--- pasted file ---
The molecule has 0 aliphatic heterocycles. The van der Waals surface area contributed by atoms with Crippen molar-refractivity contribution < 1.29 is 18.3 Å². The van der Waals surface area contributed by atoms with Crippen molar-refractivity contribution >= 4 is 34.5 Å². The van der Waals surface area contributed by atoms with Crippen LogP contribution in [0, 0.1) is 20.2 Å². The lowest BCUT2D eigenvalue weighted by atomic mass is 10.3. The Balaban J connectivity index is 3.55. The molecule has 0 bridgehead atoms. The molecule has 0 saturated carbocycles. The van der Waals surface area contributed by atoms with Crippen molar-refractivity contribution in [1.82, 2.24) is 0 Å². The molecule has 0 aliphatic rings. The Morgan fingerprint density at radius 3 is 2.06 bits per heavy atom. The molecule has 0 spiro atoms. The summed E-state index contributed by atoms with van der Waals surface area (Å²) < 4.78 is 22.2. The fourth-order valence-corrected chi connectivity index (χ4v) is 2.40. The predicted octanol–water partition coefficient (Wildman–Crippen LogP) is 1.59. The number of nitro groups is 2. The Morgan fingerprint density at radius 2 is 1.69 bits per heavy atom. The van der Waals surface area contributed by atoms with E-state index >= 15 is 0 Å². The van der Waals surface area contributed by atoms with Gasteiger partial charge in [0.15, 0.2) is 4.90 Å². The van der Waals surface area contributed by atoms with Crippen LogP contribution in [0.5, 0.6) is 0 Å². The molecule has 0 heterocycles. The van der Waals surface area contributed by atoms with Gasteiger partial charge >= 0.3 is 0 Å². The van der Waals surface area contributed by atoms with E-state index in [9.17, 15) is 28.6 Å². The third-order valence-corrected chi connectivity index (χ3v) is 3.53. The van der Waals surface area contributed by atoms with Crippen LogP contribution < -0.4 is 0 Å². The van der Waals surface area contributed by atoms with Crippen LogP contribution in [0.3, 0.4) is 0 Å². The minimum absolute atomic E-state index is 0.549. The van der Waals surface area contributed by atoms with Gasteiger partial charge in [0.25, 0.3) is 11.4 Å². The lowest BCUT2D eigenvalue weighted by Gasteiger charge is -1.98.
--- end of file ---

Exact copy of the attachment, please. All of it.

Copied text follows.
The molecule has 0 aliphatic heterocycles. The van der Waals surface area contributed by atoms with Crippen molar-refractivity contribution < 1.29 is 18.3 Å². The van der Waals surface area contributed by atoms with Crippen molar-refractivity contribution >= 4 is 34.5 Å². The van der Waals surface area contributed by atoms with Crippen LogP contribution in [0, 0.1) is 20.2 Å². The lowest BCUT2D eigenvalue weighted by atomic mass is 10.3. The Balaban J connectivity index is 3.55. The molecule has 0 bridgehead atoms. The molecule has 0 saturated carbocycles. The van der Waals surface area contributed by atoms with Crippen molar-refractivity contribution in [1.82, 2.24) is 0 Å². The molecule has 0 aliphatic rings. The Morgan fingerprint density at radius 3 is 2.06 bits per heavy atom. The molecule has 0 spiro atoms. The summed E-state index contributed by atoms with van der Waals surface area (Å²) < 4.78 is 22.2. The fourth-order valence-corrected chi connectivity index (χ4v) is 2.40. The predicted octanol–water partition coefficient (Wildman–Crippen LogP) is 1.59. The number of nitro groups is 2. The Morgan fingerprint density at radius 2 is 1.69 bits per heavy atom. The van der Waals surface area contributed by atoms with E-state index >= 15 is 0 Å². The van der Waals surface area contributed by atoms with Gasteiger partial charge in [0.15, 0.2) is 4.90 Å². The van der Waals surface area contributed by atoms with Crippen LogP contribution in [0.5, 0.6) is 0 Å². The molecule has 0 heterocycles. The van der Waals surface area contributed by atoms with Gasteiger partial charge >= 0.3 is 0 Å². The van der Waals surface area contributed by atoms with E-state index in [9.17, 15) is 28.6 Å². The third-order valence-corrected chi connectivity index (χ3v) is 3.53. The van der Waals surface area contributed by atoms with Crippen LogP contribution < -0.4 is 0 Å². The van der Waals surface area contributed by atoms with Crippen LogP contribution in [0.3, 0.4) is 0 Å². The minimum absolute atomic E-state index is 0.549. The van der Waals surface area contributed by atoms with Gasteiger partial charge in [0.25, 0.3) is 11.4 Å². The lowest BCUT2D eigenvalue weighted by Gasteiger charge is -1.98.